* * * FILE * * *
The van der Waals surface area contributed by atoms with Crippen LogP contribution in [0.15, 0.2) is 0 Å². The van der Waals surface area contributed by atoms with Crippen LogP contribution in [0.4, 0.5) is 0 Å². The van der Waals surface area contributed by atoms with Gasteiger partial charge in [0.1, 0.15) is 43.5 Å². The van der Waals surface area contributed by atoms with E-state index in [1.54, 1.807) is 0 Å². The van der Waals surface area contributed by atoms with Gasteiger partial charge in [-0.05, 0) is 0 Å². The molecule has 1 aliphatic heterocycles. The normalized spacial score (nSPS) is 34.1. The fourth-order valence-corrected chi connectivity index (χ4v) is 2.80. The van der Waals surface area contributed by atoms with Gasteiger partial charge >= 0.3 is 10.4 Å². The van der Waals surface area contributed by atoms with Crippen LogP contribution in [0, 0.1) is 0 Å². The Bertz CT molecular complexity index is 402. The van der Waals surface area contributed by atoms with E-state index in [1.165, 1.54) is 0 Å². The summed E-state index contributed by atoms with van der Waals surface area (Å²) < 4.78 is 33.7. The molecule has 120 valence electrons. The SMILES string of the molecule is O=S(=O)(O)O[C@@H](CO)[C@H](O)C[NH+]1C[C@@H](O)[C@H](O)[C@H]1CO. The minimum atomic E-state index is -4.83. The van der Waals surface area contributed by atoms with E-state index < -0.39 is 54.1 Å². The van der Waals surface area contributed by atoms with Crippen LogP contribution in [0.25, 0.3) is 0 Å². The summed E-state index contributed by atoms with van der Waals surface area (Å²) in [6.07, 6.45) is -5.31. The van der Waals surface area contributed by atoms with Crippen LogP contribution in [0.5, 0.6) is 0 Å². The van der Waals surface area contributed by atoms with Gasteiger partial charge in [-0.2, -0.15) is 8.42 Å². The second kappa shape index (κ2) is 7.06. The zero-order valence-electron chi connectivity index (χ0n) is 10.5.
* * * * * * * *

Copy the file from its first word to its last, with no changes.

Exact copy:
The van der Waals surface area contributed by atoms with Crippen LogP contribution in [0.15, 0.2) is 0 Å². The van der Waals surface area contributed by atoms with Crippen LogP contribution in [0.4, 0.5) is 0 Å². The van der Waals surface area contributed by atoms with Gasteiger partial charge in [0.1, 0.15) is 43.5 Å². The van der Waals surface area contributed by atoms with E-state index in [1.54, 1.807) is 0 Å². The van der Waals surface area contributed by atoms with Gasteiger partial charge in [-0.05, 0) is 0 Å². The molecule has 1 aliphatic heterocycles. The normalized spacial score (nSPS) is 34.1. The fourth-order valence-corrected chi connectivity index (χ4v) is 2.80. The van der Waals surface area contributed by atoms with Gasteiger partial charge >= 0.3 is 10.4 Å². The van der Waals surface area contributed by atoms with Crippen LogP contribution in [0, 0.1) is 0 Å². The Bertz CT molecular complexity index is 402. The van der Waals surface area contributed by atoms with E-state index in [1.165, 1.54) is 0 Å². The summed E-state index contributed by atoms with van der Waals surface area (Å²) < 4.78 is 33.7. The molecule has 120 valence electrons. The SMILES string of the molecule is O=S(=O)(O)O[C@@H](CO)[C@H](O)C[NH+]1C[C@@H](O)[C@H](O)[C@H]1CO. The minimum atomic E-state index is -4.83. The van der Waals surface area contributed by atoms with E-state index < -0.39 is 54.1 Å². The van der Waals surface area contributed by atoms with Crippen LogP contribution in [0.25, 0.3) is 0 Å². The summed E-state index contributed by atoms with van der Waals surface area (Å²) in [6.07, 6.45) is -5.31. The van der Waals surface area contributed by atoms with Crippen LogP contribution in [0.5, 0.6) is 0 Å². The van der Waals surface area contributed by atoms with Gasteiger partial charge in [-0.2, -0.15) is 8.42 Å². The second kappa shape index (κ2) is 7.06. The zero-order valence-electron chi connectivity index (χ0n) is 10.5.